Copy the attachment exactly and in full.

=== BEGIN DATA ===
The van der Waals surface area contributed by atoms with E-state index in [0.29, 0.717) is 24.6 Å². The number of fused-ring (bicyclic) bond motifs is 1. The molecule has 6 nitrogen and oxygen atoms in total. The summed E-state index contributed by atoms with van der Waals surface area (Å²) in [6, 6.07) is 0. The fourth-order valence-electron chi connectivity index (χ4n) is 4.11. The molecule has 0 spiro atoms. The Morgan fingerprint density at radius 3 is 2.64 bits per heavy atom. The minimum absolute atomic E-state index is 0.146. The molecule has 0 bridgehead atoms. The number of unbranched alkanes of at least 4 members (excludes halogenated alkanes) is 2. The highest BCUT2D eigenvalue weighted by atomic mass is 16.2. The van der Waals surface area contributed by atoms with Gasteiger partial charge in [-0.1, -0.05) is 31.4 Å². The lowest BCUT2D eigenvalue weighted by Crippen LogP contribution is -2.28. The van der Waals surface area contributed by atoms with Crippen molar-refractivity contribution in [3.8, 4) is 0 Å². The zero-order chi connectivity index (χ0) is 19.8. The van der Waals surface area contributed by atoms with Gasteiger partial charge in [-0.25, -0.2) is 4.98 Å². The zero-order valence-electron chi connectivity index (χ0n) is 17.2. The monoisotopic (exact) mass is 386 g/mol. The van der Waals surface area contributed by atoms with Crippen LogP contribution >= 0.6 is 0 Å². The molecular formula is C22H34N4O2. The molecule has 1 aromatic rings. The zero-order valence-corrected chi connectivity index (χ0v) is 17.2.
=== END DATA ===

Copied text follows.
The van der Waals surface area contributed by atoms with E-state index in [0.29, 0.717) is 24.6 Å². The number of fused-ring (bicyclic) bond motifs is 1. The molecule has 6 nitrogen and oxygen atoms in total. The summed E-state index contributed by atoms with van der Waals surface area (Å²) in [6, 6.07) is 0. The fourth-order valence-electron chi connectivity index (χ4n) is 4.11. The molecule has 0 spiro atoms. The Morgan fingerprint density at radius 3 is 2.64 bits per heavy atom. The minimum absolute atomic E-state index is 0.146. The molecule has 0 bridgehead atoms. The number of unbranched alkanes of at least 4 members (excludes halogenated alkanes) is 2. The highest BCUT2D eigenvalue weighted by atomic mass is 16.2. The van der Waals surface area contributed by atoms with Gasteiger partial charge in [-0.1, -0.05) is 31.4 Å². The lowest BCUT2D eigenvalue weighted by Crippen LogP contribution is -2.28. The van der Waals surface area contributed by atoms with Crippen molar-refractivity contribution in [3.8, 4) is 0 Å². The zero-order chi connectivity index (χ0) is 19.8. The van der Waals surface area contributed by atoms with Gasteiger partial charge in [-0.25, -0.2) is 4.98 Å². The zero-order valence-electron chi connectivity index (χ0n) is 17.2. The monoisotopic (exact) mass is 386 g/mol. The van der Waals surface area contributed by atoms with Crippen LogP contribution >= 0.6 is 0 Å². The molecular formula is C22H34N4O2. The molecule has 1 aromatic rings. The zero-order valence-corrected chi connectivity index (χ0v) is 17.2.